‘Dismal’: Kohl’s results reflect a company in freefall

The latest Kohl’s results are dismal, and they show a company that remains in freefall at a time when most other retailers are at least maintaining their elevation.

A 5.3 per cent decline in overall sales, underpinned by a 4.4 per cent decline in comparables, is way worse than the market which, across the categories Kohl’s sells, grew by 2.9 per cent over the quarter. Admittedly, most department stores had a tougher time attracting trade but, even within this league, Kohl’s remains at the bottom of the table.

While the headline numbers look bad enough, they are even worse than they appear. First, this is the third year in which first-quarter sales have declined. And, compared to the same period in 2019, sales are down by a sharp 16.8 per cent. In cash terms, this means Kohl’s has lost $643 million in revenue.

Second, the numbers are supported by a sharp uptick in beauty which has been driven by Sephora. When this is removed from the numbers, sales across Kohl’s core categories are even more negative than they appear.

The one chink of light comes from the fact that Kohl’s said full-priced sales increased by 2.4 per cent over last year. This is likely true, but it comes off the back of weak performances in prior years. It was also offset by a lackluster clearance sale, which underlines issues with the quality of inventory and the fact customers are drifting elsewhere for bargains and deals. It is also the case that the full price numbers are flattered by the inclusion of Sephora, which rarely discounts.

Unfortunately, the problems on the sales line are now filtering through to the bottom line, where last year’s modest profit of $14 million has been replaced with a $27 million loss. While Kohl’s is still profitable at operating level – albeit with diminished margins – the company is not generating enough money to cover its interest expenses. This is highly damaging, as such a constraint means it will become more difficult to make the investments that are desperately needed.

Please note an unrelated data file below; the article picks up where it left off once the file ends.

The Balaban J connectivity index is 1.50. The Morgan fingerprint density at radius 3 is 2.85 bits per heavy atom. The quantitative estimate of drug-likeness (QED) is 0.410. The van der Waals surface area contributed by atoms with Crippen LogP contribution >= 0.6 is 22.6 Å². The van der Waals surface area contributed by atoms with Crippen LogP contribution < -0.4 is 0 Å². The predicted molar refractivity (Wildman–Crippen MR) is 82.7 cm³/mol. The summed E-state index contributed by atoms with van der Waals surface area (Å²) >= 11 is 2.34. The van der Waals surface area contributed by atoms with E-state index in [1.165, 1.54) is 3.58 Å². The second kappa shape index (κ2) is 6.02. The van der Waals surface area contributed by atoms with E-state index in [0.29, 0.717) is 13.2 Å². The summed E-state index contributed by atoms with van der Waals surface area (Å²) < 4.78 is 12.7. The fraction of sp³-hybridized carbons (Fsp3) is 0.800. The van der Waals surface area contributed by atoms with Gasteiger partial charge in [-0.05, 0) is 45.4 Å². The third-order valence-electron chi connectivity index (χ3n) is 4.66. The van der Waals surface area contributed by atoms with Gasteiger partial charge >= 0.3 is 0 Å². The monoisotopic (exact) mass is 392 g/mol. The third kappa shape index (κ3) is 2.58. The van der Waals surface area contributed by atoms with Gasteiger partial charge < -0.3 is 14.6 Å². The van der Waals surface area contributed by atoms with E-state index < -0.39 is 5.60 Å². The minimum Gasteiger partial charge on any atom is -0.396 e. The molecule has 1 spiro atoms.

Those investments need to include an upgrade of stores which are not only looking increasingly shabby but are also very dismal and depressing. This means expenditure on more labor hours to ensure proper merchandising disciplines and simple upgrades of layout, lighting and displays. Not attending to these issues has already lost Kohl’s customers – some 1.3 million of them over the past five years according to GlobalData’s figures – and it will lose them more if the problems are not fixed. This is especially so as most other retailers, including Macy’s and JCPenney, have bitten the bullet and are taking steps to create more engaging shopping environments.

To be fair to Kohl’s, it is not entirely without a plan. It wants to boost its selection in categories like home and gifts and become more trend-driven in apparel. These things are sensible, but without the backdrop of a pleasant store, the initiatives simply fall on stony ground, and the improvements get lost in a sea of clutter and disorder. The same principle applies to the addition of Babies R Us outlets: a good idea on the surface, but one that will do nothing to remedy the issues across Kohl’s core business in the same way that neither Sephora nor Amazon returns have pulled the business out of the mire.

Kohl’s management team is competent, and it says a lot of the right things about merchandising and the essentials of retail. However, we need to see these plans come through much more strongly, as at present there is too little change on the shop floor. Until this is delivered in a tangible way, Kohl’s will continue to bump along the bottom and will continue to cede market share and customers to sharper operators. 

  • Neil Saunders is MD at GlobalData.

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